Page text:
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Ybarra v. Greenberg & Sada, P.C.

Supreme Court of Colorado, En Banc

October 15, 2018

Francis Ybarra, Petitioner
v.
Greenberg & Sada, P.C., a Colorado corporation. Respondent

          Certiorari to the Colorado Court of Appeals Court of Appeals Case No. 15CA485

          Attorneys for Petitioner: Vedra Law LLC Daniel Vedra Katherine Russell Denver, Colorado

          Attorneys for Respondent: Greenberg & Sada, P.C. Alan Greenberg Englewood, Colorado

          Attorney for Amicus Curiae Administrator of the Uniform Consumer Credit Code: Cynthia H. Coffman, Attorney General Frederick R. Yarger, Solicitor General Nikolai N. Frant, Senior Assistant Attorney General Denver, Colorado

          Attorneys for Amicus Curiae Colorado Creditor Bar Association: Murr Siler & Accomazzo, P.C. Jamie G. Siler James Eckels Kimberly L. Martinez Denver, Colorado

          Attorney for Amicus Curiae Colorado Legal Services: Colorado Legal Services Paul Chessin Denver, Colorado

          Attorneys for Amicus Curiae Colorado Trial Lawyers Association: Keating Wagner Polidori Free, P.C. Ross W. Pulkrabek Denver, Colorado

          Attorney for Amicus Curiae National Association of Subrogation Professionals: Poynter Law LLC Jennifer A. Poynter Englewood, Colorado Borenstein Associates LLC Irvin Borenstein Englewood, Colorado

          OPINION

          COATS, CHIEF JUSTICE.

          ¶1 Ybarra petitioned for review of the court of appeals' judgment affirming the dismissal of her Colorado Fair Debt Collection Practices Act action against Greenberg & Sada. See Ybarra v. Greenberg & Sada, P.C., 2016 COA 116, ___ P.3d ___. The district court dismissed for failure to state a claim, finding that damages arising from a subrogated tort claim do not qualify as a debt within the contemplation of the Act. The court of appeals agreed, reasoning that the undefined term "transaction," which it considered integral to the Act's definition of "Debt," can only be understood to require some kind of business dealing, as distinguished from the commission of a tort; and to the extent an insurance contract providing for the subrogation of the rights of an insured constitutes a transaction in and of itself, that transaction is not one obligating the debtor to pay money, as required by the Act.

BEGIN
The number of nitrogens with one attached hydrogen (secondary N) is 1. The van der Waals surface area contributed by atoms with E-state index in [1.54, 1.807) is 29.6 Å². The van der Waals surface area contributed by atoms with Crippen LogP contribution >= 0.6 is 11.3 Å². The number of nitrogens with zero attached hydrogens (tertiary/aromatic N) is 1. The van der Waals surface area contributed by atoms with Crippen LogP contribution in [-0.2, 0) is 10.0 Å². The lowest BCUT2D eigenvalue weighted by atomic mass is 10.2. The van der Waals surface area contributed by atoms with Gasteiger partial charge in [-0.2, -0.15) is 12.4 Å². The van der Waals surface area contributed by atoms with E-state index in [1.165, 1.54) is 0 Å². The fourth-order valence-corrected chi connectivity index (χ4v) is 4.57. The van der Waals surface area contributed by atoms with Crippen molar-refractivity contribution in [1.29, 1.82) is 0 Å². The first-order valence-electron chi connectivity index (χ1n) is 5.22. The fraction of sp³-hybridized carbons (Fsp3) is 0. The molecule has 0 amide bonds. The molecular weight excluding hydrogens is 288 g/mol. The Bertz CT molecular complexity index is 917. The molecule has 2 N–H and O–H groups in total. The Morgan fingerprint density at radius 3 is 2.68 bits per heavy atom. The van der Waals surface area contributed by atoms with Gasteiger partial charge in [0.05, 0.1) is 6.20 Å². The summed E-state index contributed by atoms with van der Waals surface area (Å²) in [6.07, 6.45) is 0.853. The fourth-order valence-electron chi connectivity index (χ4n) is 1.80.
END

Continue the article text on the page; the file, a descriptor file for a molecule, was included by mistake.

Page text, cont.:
¶2 Because a tort, as distinguished from a judgment awarding damages for its commission, does not obligate the tortfeasor to pay damages, it cannot be a transaction giving rise to an obligation to pay money, as required in order to constitute a debt within the contemplation of the Act; and because an insurance contract providing for the subrogation of the rights of a damaged insured is not a transaction giving rise to an obligation of the tortfeasor to pay money, but merely changes the person to whom the tortfeasor's obligation to pay is owed, it also cannot constitute a transaction creating debt within the contemplation of the Act. The judgment of the court of appeals is therefore affirmed.

         I.

         ¶3 Francis Ybarra filed suit in the Denver District Court against the law firm of Greenberg & Sada, alleging that it violated the Colorado Fair Debt Collection Practices Act by obtaining a judgment against her in the Denver County Court on behalf of State Farm Auto Insurance Company. While represented by Greenberg & Sada, State Farm, as the subrogee of an insured to whom it had paid a claim for damages caused by Ybarra, had taken a default judgment against Ybarra. In her complaint, Ybarra alleged particularly that in doing so Greenberg & Sada violated the Act in a number of ways, including by filing State Farm's negligence action in Denver rather than Jefferson County, where Ybarra is a resident; by using a false representation or deceptive means in attempting to collect a debt by filing for damages in tort; by providing an address for Ybarra's residence, where it knew or should have known she did not reside; by making false representations of the character, amount, or legal status of the "debt" by alleging that she owned the car she was driving, which she denied; and by failing to comply with the Act in various other ways.

         ¶4 Greenberg & Sada moved to dismiss pursuant to C.R.C.P. 12(b)(5) for failure to state a claim upon which relief could be granted. The district court granted the motion, ruling that the subrogated tort claim upon which State Farm took a default judgment against Ybarra was not a debt as defined by the Act, and therefore the ...


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